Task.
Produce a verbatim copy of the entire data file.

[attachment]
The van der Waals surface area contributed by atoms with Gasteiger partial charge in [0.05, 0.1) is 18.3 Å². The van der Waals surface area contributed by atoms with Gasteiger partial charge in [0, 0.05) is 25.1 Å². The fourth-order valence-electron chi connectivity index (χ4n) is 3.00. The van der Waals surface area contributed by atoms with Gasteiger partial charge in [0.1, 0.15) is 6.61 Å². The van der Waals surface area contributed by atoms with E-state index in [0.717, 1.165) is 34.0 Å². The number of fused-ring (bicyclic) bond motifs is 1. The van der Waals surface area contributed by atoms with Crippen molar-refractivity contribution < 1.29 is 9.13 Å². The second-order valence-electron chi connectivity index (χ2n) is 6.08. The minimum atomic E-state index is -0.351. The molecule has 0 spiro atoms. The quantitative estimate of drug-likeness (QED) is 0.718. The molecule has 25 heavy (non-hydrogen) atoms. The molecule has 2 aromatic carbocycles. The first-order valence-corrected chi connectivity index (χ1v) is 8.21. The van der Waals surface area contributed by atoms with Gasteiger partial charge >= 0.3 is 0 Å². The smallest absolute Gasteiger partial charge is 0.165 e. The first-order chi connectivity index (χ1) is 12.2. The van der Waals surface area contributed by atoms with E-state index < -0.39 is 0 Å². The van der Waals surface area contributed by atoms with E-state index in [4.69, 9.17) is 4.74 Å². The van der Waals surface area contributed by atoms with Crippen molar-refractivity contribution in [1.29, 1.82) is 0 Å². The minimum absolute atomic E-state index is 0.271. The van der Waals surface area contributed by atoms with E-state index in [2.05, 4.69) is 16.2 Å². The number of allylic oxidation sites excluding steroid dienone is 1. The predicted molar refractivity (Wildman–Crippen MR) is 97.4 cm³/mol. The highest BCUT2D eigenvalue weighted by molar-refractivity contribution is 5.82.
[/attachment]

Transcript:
The van der Waals surface area contributed by atoms with Gasteiger partial charge in [0.05, 0.1) is 18.3 Å². The van der Waals surface area contributed by atoms with Gasteiger partial charge in [0, 0.05) is 25.1 Å². The fourth-order valence-electron chi connectivity index (χ4n) is 3.00. The van der Waals surface area contributed by atoms with Gasteiger partial charge in [0.1, 0.15) is 6.61 Å². The van der Waals surface area contributed by atoms with E-state index in [0.717, 1.165) is 34.0 Å². The number of fused-ring (bicyclic) bond motifs is 1. The van der Waals surface area contributed by atoms with Crippen molar-refractivity contribution < 1.29 is 9.13 Å². The second-order valence-electron chi connectivity index (χ2n) is 6.08. The minimum atomic E-state index is -0.351. The molecule has 0 spiro atoms. The quantitative estimate of drug-likeness (QED) is 0.718. The molecule has 25 heavy (non-hydrogen) atoms. The molecule has 2 aromatic carbocycles. The first-order valence-corrected chi connectivity index (χ1v) is 8.21. The van der Waals surface area contributed by atoms with Gasteiger partial charge >= 0.3 is 0 Å². The smallest absolute Gasteiger partial charge is 0.165 e. The first-order chi connectivity index (χ1) is 12.2. The van der Waals surface area contributed by atoms with E-state index < -0.39 is 0 Å². The van der Waals surface area contributed by atoms with E-state index in [4.69, 9.17) is 4.74 Å². The van der Waals surface area contributed by atoms with Crippen molar-refractivity contribution in [1.29, 1.82) is 0 Å². The minimum absolute atomic E-state index is 0.271. The van der Waals surface area contributed by atoms with E-state index in [2.05, 4.69) is 16.2 Å². The number of allylic oxidation sites excluding steroid dienone is 1. The predicted molar refractivity (Wildman–Crippen MR) is 97.4 cm³/mol. The highest BCUT2D eigenvalue weighted by molar-refractivity contribution is 5.82.